We Interviewed Dr David Damtar, the Turpin Junior Research Fellow at Oriel whose research specialises on the relationship between extractive industries and their communities in Sub-Saharan Africa.
Dr David Damtar has been researching the relationships between mining industries in colonial Ghana and the local communities—specifically looking at ‘the colonial and postcolonial developmental divides in gold mining communities and how various actors contest access to mineral resource wealth.’
David was born in Ghana and has undertaken a lot of his research on gold mining in in Africa. He completed his MA in Applied and Interdisciplinary History at the Higher School of Economics in St Petersburg, Russia, and his DPhil in the University of Oxford’s School of Global and Area Studies. Speaking on the topic of his chosen subject, he shares:
‘I developed an interest in history at an early age. I started reading as much historical material as possible. I could see the gradual development of my interest in Modern History. Modern History is something that resonates with me. As a young boy going to school, history was a field in which I saw I could develop my career and to make it useful to my community With Ghana’s mining history even predating colonial intervention, I therefore decided to research topics that connect with such a history from MA to DPhil level’.
David’s research interests have evolved throughout his education. He explains this shift in his research interests:
‘At undergraduate level, my research was geared towards mining and Corporate Social Responsibility (CSR). At the time, multinational companies were starting to mine within the regions I have lived in Ghana. I saw at first-hand how some of these companies were assuming responsibilities regarding socio-economic and environmental wellbeing of the people within the communities they operate, and as part of responding to the challenges their operations bring upon them. I however felt I could add to my understanding about such recent developments by looking a bit more into the past when I entered the graduate school. I am now much more focused on the colonial and early postcolonial developmental divides in mining communities, their implications on inequality, and gender as a critical subject in mining. Currently, I am part of a team at Oxford’s African Studies Centre partnering with Ghana Gold Expo Foundation, state institutions and mining companies in Ghana to organise a workshop on mining CSR and community engagement later this year. I intend to use my historical research on gender in mining to contribute to the discussion about how companies can extract minerals in more sustainable ways.’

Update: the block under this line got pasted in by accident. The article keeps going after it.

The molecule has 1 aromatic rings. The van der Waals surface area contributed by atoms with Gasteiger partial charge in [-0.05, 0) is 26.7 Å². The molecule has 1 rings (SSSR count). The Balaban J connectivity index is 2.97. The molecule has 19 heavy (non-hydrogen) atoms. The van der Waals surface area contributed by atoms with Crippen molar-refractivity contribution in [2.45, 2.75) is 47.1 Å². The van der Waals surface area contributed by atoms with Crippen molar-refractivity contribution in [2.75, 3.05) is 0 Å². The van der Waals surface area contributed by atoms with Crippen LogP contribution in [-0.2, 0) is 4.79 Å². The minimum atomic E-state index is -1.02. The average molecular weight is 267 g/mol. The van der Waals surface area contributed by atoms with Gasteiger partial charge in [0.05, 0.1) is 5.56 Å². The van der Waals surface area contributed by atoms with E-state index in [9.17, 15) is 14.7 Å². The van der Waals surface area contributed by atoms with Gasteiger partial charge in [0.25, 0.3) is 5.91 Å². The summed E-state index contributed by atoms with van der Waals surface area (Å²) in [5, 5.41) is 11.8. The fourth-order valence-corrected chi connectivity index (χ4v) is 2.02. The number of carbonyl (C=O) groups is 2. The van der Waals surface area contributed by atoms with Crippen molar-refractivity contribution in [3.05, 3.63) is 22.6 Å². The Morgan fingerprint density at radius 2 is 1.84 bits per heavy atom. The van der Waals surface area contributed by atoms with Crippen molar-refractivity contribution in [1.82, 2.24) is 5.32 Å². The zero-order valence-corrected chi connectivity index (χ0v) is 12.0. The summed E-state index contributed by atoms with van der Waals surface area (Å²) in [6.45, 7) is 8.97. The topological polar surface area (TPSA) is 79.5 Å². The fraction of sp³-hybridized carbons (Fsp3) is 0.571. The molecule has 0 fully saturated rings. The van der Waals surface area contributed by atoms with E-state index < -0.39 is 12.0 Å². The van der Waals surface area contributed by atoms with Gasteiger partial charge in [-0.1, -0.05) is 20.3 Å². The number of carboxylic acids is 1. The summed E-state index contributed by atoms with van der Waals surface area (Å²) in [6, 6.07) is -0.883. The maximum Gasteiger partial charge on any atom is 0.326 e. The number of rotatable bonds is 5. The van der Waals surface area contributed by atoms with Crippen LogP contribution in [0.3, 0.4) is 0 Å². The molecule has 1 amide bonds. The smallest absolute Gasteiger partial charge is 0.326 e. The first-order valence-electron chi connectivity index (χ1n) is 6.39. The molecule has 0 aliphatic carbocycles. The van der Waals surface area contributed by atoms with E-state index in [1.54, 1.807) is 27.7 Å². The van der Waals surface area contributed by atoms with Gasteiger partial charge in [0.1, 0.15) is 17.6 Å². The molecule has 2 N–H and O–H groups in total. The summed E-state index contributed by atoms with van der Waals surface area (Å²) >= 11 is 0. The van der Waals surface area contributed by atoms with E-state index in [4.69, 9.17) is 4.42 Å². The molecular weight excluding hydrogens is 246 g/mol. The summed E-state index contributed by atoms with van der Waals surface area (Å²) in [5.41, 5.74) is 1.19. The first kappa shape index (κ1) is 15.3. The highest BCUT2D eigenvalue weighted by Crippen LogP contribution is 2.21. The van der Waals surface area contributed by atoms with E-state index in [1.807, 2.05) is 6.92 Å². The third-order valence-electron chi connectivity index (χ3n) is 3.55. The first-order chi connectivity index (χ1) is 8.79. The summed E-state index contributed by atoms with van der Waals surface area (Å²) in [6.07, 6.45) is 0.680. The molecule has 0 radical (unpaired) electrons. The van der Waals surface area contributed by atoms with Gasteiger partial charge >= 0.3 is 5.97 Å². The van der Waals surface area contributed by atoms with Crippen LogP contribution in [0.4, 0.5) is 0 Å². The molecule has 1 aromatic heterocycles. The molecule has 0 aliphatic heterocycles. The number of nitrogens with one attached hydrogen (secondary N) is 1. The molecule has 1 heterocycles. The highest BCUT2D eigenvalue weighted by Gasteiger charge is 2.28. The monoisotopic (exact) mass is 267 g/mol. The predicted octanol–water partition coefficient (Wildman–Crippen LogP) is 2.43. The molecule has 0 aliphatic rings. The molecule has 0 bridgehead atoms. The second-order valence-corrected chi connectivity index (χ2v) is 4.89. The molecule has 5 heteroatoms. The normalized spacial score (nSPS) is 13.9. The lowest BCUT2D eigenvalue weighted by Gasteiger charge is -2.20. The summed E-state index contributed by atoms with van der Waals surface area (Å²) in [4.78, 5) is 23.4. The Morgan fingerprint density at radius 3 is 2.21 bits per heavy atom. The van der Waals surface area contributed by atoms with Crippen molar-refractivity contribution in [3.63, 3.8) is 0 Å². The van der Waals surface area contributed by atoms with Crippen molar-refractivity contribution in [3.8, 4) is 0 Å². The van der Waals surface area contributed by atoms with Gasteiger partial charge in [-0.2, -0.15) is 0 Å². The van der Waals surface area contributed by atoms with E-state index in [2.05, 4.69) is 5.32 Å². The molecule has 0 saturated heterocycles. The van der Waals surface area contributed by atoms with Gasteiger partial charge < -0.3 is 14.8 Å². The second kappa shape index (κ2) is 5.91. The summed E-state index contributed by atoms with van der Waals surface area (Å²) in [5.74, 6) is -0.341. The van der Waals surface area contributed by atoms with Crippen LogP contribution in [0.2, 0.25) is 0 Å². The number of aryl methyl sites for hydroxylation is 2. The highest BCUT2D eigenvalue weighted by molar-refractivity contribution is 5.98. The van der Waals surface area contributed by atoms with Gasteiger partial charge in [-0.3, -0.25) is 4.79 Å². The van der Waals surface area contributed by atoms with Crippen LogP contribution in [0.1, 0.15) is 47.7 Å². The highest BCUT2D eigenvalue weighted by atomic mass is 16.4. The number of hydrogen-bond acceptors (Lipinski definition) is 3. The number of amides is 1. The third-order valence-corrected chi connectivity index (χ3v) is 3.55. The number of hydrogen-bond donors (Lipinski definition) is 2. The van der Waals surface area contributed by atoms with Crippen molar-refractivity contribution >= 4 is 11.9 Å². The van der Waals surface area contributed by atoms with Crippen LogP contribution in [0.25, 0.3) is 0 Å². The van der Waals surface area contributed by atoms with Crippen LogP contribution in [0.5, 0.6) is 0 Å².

More recently, David’s research has focused on:
‘Mining communities’ effort to communicate their interests, and how various actors seek benefits as a way to problematise the issues of contestation. For instance, in Ghana, contestations in mining communities occurs at various levels and is expressed in covert and overt forms. While some scholars prefer to focus on major conflict zones in mining in Africa, my view is to look at it more holistically and to highlight marginalised voices.’
His research also explores ‘the ways in which women in mining communities navigate challenges caused by the mining industry. This encompasses how women who don’t find direct employment in the mines innovate various survival strategies and the forms in which they demonstrate financial independence.’
At Oriel, David is the Turpin Junior Research fellow where he is continuing his research. He explains his experience in this role so far:
‘‘So far, it has been an interesting journey and a learning process for me. The Fellowship goes back a few years in Oriel, and has recently paid more attention to Black History. It is positioned to demonstrate inclusivity by considering research related to Black Communities such as African, Caribbean and African-American history – essentially Modern Black History. As a result, I think my research on mining in Africa fits within one of these categories and resonates with the goals of the fellowship. The fellowship shows diversity, and encourages the representation of the BAME community in academia. After my doctorate, this position is the first to create a space for me to share my research since my DPhil thesis wouldn’t be left to ‘collect dust’ on library shelves but instead, get broader dissemination in the form of journal articles and a book that is tuned to a wider readership.’’
Referring to the way that Oriel has supported his academic progress as a young researcher and supported his future academic career, he states:
‘Organising and leading tutorials with Undergraduates has been a good learning process, since it is my first experience in that role in Oxford. It broadens my ability to work beyond my own research but within the field of history. Although some of the courses are a little outside my area of specialty, it is an opportunity to broaden my academic horizons. This is because I cover subject areas that would in turn impact my future research positively. This position has helped me interact with students of Oxford over a wide range of topics in history and has, therefore, been a good learning opportunity where I can make impact on students’ academic development.’
Oriel has worked on several initiatives to increase Diversity and Inclusion and to open up discussions around inclusivity. So far, we have established a variety of initiatives and worked with departments to enact the following scholarships and schemes:
You can read more about our EDI (Equality, Diversity, and Inclusion) work here.